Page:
Have fun out there and keep improving.
Thanks Dr. Scott. Your square wheels approach gives me the opportunity to feel the issue as well as understand it.
I’m so glad to know that the old DoRD finally became the eDoRD. It’s about time. 🙂
A real discussion is a rare, but beautiful thing.
Thanks Dr. Scott. Your square wheels approach helps me feel as well know how ineffectiveness sneaks into organizations.
It’s great to see that the DoRD has finally entered the electronic age. The eDoRD has lots of opportunities for spectacular redundant redundancy using technology.
Great post, pain creates suffering which in turn rallies healing. From a business standpoint Leaders will seek solutions and change the oath to suceed in most cases! Failures do occur, pick yourself up and start over, reinvent the wheel when necessary, go to your team and challenge them to make the company’s strong again. You can succeed or you can fail if you allow yourself to stagnate the way we do business or lead the company.
Thanks Tim. You are so right. Pain and change are often connected. You can feel discomfort and change or you can feel discomfort and close your eyes and stay the course. In the end, trying to avoid pain cause more pain.
“…If you’re afraid to ask this question, it’s time to ask it…”
Careful. If asking that question leaves blood on the carpet and a team so fragmented they can barely stand to be in the same room afterwards, ask if the cost/benefit stacks up.
One thing a leader can do which helps nobody is a gesture that effectively pulls the house down on top of himself and everyone else.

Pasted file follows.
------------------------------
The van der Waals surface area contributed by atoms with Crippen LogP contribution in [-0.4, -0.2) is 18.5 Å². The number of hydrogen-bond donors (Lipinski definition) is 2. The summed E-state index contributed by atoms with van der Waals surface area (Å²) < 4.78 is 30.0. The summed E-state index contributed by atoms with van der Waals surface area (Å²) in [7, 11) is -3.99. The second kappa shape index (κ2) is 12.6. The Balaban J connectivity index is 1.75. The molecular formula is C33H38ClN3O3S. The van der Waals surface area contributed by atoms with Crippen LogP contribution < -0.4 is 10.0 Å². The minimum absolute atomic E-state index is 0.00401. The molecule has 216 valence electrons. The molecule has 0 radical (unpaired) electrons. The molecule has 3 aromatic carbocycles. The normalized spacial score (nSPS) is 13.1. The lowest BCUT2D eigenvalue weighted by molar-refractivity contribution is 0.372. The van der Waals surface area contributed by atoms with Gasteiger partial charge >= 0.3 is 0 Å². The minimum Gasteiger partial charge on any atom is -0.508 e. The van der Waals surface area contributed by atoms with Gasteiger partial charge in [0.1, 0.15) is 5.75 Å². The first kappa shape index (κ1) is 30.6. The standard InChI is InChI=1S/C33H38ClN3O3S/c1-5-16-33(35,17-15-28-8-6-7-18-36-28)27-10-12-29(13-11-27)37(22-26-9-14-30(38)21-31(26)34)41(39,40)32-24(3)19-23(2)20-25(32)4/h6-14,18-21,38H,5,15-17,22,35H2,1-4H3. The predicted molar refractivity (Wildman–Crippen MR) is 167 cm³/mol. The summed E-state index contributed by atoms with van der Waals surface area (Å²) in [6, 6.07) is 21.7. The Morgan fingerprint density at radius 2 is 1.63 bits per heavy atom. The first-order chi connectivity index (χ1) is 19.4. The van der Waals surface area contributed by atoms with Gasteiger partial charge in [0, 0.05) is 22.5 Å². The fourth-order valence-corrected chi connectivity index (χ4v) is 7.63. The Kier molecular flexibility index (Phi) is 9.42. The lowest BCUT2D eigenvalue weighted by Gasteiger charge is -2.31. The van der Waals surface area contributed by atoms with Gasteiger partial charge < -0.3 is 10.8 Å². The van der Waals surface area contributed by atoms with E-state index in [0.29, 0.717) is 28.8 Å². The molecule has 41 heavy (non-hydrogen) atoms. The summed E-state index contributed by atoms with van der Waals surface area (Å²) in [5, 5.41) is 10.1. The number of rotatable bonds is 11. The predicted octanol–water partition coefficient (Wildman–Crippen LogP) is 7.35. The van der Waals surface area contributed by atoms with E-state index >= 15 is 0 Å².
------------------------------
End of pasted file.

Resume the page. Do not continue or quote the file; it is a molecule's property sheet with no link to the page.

Dan, These are some great hard-hitting questions for any leader and leadership team. I have a strategy meeting coming up with my organization’s Vice President of Quality for North America. I will start the two day workshop with this article. Thanks!
Every question widens scope for organizations to look beyond boundary. It is true that when organization runs smoothly, no one questions. It is assumed that everything is aligned and nothing to think beyond. And most of the leaders develop resistance to raise their voices even they have better reason for it. Questions like what will happen when something goes wrong, or who will be responsible in case something does not work. It is natural tendency as long as we do not have clear reason. Leaders who have stronger reasons, they come forward and raise their voices. They have confidence in them based on facts and data.
In ineffective organizations, leaders keep blind eyes to practices that they feel is not right. They wait for something bad to happen. When it happens, they come forward to question and try to take credit. Then they suggest to take some measures.
Effective leaders take measures beforehand and try to stop wrong doing. They do not hesitate in anticipation of unfavorable consequences.